LAWRENCE — The Kansas Center for Autism Research and Training will host the conference Autism Across the Life Span on April 8 at the KU Edwards Campus BEST Building.
For the first time in two years, the one-day conference will be held in person and will feature six breakout sessions on autism research and programs related to behavioral health, interventions, neuroscience and the transition to adulthood.
The conference addresses the needs of families, professionals and educators interested in autism spectrum disorder.
“This annual meeting is unique because it aims to bring together everyone that is part of the autism community, including autistic individuals, their families, educators, providers and researchers,” said Matt Mosconi, center director and KU professor of clinical child psychology. “The face-to-face interaction is a vital piece of this gathering, so we are very excited to be able to safely host this meeting in person again this year. There is a lot of progress that has been made in different areas of research as well as in education and clinical care programs. There is something for everyone at this event.”
Registration for the conference is $95 for professionals, including researchers, providers and educators. Families and self-advocates can register for $50, and the cost is $40 for undergraduate and graduate students. Scholarships are available for families and self-advocates.
With presentations from nationally recognized scientists including KU faculty, the conference will offer research presentations as well as practical and informative guidance for people who are currently working and caring for children, teenagers and/or adults with autism spectrum disorder. Topics include medication management, parenting children with autism, social support networks, self-determination, social skill development through virtual reality, communication in young children and more.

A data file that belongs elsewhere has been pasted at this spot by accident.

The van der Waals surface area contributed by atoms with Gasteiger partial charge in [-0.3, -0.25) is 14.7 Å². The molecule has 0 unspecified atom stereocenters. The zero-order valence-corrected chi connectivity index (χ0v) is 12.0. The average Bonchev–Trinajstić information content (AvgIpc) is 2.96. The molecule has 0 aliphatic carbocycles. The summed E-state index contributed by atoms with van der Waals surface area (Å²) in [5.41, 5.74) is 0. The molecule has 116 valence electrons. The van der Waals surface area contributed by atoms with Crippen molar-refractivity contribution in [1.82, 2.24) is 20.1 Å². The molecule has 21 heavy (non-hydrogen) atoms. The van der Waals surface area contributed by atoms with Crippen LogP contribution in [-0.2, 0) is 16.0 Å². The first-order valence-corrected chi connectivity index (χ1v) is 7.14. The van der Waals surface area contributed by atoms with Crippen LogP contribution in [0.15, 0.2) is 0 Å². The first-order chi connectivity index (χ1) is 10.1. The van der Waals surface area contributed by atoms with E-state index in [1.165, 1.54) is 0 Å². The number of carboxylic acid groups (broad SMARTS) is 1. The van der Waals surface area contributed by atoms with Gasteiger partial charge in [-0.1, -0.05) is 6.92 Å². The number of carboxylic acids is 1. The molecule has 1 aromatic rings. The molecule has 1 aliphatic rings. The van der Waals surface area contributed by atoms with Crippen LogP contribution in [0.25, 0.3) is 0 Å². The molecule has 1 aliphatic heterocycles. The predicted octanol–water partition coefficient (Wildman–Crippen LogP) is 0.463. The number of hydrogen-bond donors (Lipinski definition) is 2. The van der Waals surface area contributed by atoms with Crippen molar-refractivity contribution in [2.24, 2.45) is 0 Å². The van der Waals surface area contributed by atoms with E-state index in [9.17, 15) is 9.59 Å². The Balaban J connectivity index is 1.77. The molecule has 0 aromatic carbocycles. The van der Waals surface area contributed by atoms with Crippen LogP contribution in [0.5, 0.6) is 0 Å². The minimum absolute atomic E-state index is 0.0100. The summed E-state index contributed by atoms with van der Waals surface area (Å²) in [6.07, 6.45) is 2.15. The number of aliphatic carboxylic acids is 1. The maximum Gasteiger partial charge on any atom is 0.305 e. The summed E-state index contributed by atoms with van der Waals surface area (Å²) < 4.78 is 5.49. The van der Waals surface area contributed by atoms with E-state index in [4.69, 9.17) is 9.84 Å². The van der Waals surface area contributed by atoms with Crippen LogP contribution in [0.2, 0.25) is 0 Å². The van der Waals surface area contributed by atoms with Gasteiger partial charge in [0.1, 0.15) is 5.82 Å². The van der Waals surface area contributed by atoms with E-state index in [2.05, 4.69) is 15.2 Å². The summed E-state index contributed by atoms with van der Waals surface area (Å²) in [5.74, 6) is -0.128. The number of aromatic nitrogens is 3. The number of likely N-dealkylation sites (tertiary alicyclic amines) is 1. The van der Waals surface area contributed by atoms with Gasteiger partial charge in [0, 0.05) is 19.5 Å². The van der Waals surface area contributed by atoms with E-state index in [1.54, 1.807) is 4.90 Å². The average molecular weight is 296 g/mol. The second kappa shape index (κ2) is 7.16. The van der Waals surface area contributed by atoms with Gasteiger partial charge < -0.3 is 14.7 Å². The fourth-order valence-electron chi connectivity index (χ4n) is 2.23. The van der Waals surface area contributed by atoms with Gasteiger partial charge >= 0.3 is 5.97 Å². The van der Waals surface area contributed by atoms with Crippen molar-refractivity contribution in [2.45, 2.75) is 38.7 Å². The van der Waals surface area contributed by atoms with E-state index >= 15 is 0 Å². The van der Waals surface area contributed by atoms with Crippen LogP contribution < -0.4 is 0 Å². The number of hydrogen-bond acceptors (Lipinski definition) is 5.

Highlights of the conference this year include a virtual keynote address by Dr. Jeremy Veenstra-VanderWeele, who is the Murphy Professor of Developmental Neuropsychiatry and director of child and adolescent psychiatry at the Columbia University College of Physicians and Surgeons. He is a child and adolescent psychiatrist who uses neuroscience research tools in the pursuit of new treatments for autism spectrum disorder and pediatric obsessive-compulsive disorder (OCD).
The Kansas Center for Autism Research and Training is a part of the KU Life Span Institute. The Life Span Institute brings together scientists and students at the intersections of education, behavioral science and neuroscience to study problems that directly affect the health and well-being of individuals and communities in Kansas, as well as across the nation and world.